Burns D, Nourjah P, Wright D, et al. Changes in immune activation markers during pregnancy and postpartum. J Reprod Immunol 1999; 42: 147-65.
Truong H, Sim M, Dillon M, et al. Correlation of immune activation during late pregnancy and early postpartum with increases in plasma hiv rna, cd4/cd8 t cells, and serum activation markers. Clin Vaccine Immunol 2010; 17(12): 2024-8.
Silver R. Immune activation early in pregnancy: trouble down the road. Am J Obstet Gynecol 2008; 199(4): 327-8.
Hunt PW. Role of immune activation in hiv pathogenesis. Curr HIV/AIDS Rep 2007; 4: 42-7.
Hunt PW, Brenchley J, Sinclair E, et al. Relationship between t cell activation and cd4(+) t cell count in hiv-seropositive individuals with undetectable plasma hiv rna levels in the absence of therapy. J Infect Dis 2008; 197: 126-33.
Veazey RS, Lackner AA. HIV swiftly guts the immune system. Nat Med 2005; 11: 469-70.
Brenchley J, Price D, Schacker T, et al. Microbial translocation is a cause of systemic immune activation in chronic HIV infection. Nat Med 2006; 12: 1365-71.
Marchetti G, Bellstri GM, Borghi E, et al. microbial translocation is associated with sustained failure in cd4+ t-cell reconstitution in hiv-infected patients on long-term highly active antiretroviral therapy. AIDS 2008; 22: 2035-44.
Marchetti G, Tincati C, Silvestri G. microbial translocation in the pathogenesis of HIV infection and AIDS. Clin Microbiol Rev 2013; 26: 2-18.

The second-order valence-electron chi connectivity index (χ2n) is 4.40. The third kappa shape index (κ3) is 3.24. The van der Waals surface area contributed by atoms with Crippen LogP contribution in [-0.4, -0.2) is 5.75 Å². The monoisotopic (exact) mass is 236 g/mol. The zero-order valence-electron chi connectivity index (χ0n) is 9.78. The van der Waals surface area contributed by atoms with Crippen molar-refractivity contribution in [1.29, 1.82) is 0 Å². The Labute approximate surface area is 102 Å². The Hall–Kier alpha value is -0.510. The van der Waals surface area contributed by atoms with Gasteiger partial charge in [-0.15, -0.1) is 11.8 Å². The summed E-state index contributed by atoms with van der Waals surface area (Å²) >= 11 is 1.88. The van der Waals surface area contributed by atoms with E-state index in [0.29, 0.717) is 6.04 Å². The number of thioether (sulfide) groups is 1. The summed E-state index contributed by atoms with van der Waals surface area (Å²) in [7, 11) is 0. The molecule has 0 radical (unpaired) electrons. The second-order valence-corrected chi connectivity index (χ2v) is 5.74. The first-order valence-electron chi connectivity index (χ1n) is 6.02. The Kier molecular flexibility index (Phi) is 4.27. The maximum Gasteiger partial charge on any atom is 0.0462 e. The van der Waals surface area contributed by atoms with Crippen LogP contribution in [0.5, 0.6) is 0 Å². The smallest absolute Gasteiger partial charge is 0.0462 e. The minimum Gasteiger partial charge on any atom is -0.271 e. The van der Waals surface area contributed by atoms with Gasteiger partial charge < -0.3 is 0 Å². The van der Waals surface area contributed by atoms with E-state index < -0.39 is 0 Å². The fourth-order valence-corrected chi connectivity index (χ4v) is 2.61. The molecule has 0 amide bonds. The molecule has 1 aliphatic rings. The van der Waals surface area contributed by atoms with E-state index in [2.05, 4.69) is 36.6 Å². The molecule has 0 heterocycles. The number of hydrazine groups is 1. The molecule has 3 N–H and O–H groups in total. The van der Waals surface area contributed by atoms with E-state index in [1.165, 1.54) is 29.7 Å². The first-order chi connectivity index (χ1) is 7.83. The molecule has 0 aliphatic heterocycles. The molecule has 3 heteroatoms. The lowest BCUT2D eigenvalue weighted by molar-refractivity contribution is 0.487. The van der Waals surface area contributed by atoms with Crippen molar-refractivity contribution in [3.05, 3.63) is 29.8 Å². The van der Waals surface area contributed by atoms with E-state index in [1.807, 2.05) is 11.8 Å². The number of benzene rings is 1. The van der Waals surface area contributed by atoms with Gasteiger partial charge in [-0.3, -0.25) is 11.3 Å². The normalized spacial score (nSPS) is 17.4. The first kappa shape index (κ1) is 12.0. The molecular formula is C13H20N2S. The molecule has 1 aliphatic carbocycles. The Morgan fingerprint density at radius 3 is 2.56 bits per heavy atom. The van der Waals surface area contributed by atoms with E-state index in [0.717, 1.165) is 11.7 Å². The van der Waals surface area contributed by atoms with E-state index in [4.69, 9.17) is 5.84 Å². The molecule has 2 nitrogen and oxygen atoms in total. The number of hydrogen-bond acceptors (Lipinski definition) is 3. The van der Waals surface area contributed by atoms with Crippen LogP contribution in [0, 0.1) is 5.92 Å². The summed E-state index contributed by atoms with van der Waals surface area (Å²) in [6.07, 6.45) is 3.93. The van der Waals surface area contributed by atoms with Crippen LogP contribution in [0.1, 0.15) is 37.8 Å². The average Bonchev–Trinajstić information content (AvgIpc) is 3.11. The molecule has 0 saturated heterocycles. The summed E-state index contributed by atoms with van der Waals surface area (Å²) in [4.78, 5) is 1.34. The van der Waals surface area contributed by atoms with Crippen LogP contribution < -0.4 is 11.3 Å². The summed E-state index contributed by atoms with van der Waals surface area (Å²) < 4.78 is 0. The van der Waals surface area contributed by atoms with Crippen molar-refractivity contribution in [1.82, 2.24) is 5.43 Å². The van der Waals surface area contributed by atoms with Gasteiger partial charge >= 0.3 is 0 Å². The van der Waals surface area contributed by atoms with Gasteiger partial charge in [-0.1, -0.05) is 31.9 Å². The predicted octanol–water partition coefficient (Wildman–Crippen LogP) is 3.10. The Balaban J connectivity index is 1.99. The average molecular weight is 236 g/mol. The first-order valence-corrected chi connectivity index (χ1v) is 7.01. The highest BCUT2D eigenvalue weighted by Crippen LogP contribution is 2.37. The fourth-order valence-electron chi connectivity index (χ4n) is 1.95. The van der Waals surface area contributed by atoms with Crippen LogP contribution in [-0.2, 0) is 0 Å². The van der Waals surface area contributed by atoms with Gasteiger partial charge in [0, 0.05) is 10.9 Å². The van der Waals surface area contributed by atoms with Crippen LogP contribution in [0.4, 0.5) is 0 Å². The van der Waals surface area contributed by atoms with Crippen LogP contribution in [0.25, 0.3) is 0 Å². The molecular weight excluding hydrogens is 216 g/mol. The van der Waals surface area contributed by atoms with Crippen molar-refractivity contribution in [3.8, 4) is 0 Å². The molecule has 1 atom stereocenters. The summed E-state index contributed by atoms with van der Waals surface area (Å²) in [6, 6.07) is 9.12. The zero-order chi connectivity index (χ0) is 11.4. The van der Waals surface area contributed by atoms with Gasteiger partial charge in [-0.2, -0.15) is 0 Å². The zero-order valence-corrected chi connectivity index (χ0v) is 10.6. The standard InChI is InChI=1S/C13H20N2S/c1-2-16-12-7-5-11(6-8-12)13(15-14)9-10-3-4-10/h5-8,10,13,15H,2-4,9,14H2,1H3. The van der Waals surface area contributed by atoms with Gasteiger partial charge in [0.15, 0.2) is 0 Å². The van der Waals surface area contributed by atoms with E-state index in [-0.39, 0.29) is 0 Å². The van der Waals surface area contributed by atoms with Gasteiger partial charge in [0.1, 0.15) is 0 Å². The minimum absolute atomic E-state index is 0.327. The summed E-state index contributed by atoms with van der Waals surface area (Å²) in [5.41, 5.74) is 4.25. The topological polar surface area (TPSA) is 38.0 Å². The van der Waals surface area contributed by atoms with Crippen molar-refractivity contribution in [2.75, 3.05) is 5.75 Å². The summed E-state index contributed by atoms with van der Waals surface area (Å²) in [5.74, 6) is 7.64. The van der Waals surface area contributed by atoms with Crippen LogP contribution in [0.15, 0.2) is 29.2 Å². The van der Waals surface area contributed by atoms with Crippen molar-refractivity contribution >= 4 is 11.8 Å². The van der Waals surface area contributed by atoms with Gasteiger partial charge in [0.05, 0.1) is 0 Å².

Burgener A, McGowan I, and Klatt N. HIV and mucosal barrier interactions: consequences for transmission and pathogenesis. Curr Opin Immunol 2015; 36: 22-30.
Zevin A, McKinnon L, Burgener A, Klatt N. Microbial translocation and microbiome dysbiosis in HIV-associated immune activation. Curr Opin HIV AIDS 2016; 11: 182-90.
Sandler NG, Koh C, Roque A, et al. Host response to translocated microbial products predicts outcomes of patients with HBV or HCV infection. Gastroenterology 2011; 141: 1220-30.
Caradonna L, Mastronardi M, Magrone T, et al. Biological and clinical significance of endotoxemia in the course of hepatitis C virus infection. Curr Pharm Des 2002; 8: 995-1005.
Page E, Nelson M, Kelleher P. HIV and hepatitis C coinfection: Pathogenesis and microbial translocation. Curr Opin HIV AIDS 2011; 6: 472-7.
Jiang W, Lederman MM, Hunt P, et al. Plasma levels of bacterial DNA correlate with immune activation and the magnitude of immune restoration in persons with antiretroviral-treated HIV infection. J Infect Dis 2009; 199: 1177-85.
Mor Gil, Aldo Paulomi, Alvero Ayesha. The unique immunological and microbial aspects of pregnancy. Nat Rev Immunol 2017; 17: 469-82.
Loewendorf A, Nguyen T, Yesayan M, Kahn D. Normal human pregnancy results in maternal immune activation in the periphery and at the uteroplacental interface. PLoS One 2014; 9: 1-13.
Hunt P, Martin J, Sinclair E, et al. Valganciclovir reduces t cell activation in HIV-infected individuals with incomplete cd41 T cell recovery on antiretroviral therapy. J Infect Dis 2011; 203: 1474-83.

Rights & PermissionsPrintExport Cite as

Article Details

Year: 2018
Page: [208 - 215]
Pages: 8
DOI: 10.2174/1570162X16666180731145011

Article Metrics

PDF: 29